Be sure to check out the July/August issue of Port City Life (soon to be Maine magazine). Inside is a supplement called Maine Eats. I photographed several food-related venues for this issue including the amazing restaurant Fuel in Lewiston (a photo of which adorns the cover at left), the splendid bistro anneke jans in Kittery, and bread and cheese making classes at Stone Turtle Baking School in Lyman and Wolfe’s Neck Farm in Freeport. These are the types of assignments I love—shooting food and people who are passionate about it. I can’t speak highly enough of the food, management and staff at both Fuel and anneke jans. Everyone was incredibly pleasant and accommodating, and I was blown away by the tasty treats coming out of the kitchen. Both restaurants use a lot of fresh, locally grown or harvested food and prepare it in innovative, yet relatively simple ways that allow the true flavors of the food to come through. Living in the Portland area, I am spoiled by the wealth of great restaurants five miles from my home, but it was a treat to witness and sample what’s happening in other parts of the state. I highly recommend special trips to both of these fine restaurants.
The classes at Wolfe’s Neck Farm and Stone Turtle Baking School were equally enlightening and enjoyable. I wrote an earlier post about the bread, butter and cheese making class at the farm with a photo that didn’t fit into the magazine layout. Of course, there’s never enough room with these articles to fit all my favorite photos from the assignment, so I’m including some more here. Enjoy!
Justin Oliver, the hardworking chef at Fuel, with salmon on a cedar plank, shaved cucumbers and saffron rice.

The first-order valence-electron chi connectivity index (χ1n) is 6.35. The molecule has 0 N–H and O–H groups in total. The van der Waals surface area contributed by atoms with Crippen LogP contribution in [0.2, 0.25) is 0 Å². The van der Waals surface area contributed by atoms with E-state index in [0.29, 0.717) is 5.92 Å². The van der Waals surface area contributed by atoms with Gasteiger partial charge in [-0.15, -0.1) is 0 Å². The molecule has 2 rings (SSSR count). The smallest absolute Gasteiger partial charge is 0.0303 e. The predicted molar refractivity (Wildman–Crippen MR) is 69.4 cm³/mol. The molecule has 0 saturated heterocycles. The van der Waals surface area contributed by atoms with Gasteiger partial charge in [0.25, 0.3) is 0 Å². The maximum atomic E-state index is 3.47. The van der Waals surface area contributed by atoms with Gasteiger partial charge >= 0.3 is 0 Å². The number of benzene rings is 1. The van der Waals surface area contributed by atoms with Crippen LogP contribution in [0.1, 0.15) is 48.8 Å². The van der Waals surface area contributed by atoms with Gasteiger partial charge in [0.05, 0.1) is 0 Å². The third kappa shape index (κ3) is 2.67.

Mushrooms, saffron rice and squash risotto over the flame at Fuel.
The dining room at anneke jans is intimate and homey, and almost always bustling!
Large baskets of pomme frites are a favorite at anneke jans.
Last week when I bit into local asparagus that I had gently grilled to a perfect tender crispness I swooned. It was a spurt of green freshness that I hadn’t tasted in way too many months. Fiddleheads, ramps, and asparagus are just the beginning of a whole host of locally grown fruits and vegetables that we have to look forward to over the coming months. Our garden is mostly planted and now we water and wait. Herbs, such as chives (try putting the lavender blossoms in a salad for a colorful burst of flavor) have sprung forth, and radishes and greens will be on their way shortly. In honor of all this spring food goodness, I’ve started doing food photography again. I took a break after completing the Savoring Maine calendar last year because I was admittedly a bit burnt out on standing for hours hunched over a tripod arranging colorful linens and fiddling with fiddleheads. But now with the pressure off and a new season of glorious fresh food awaiting me, I find I’m interested again in photographing the bounty our state has to offer. This is a shot of asparagus from Jordan’s Farm in Cape Elizabeth.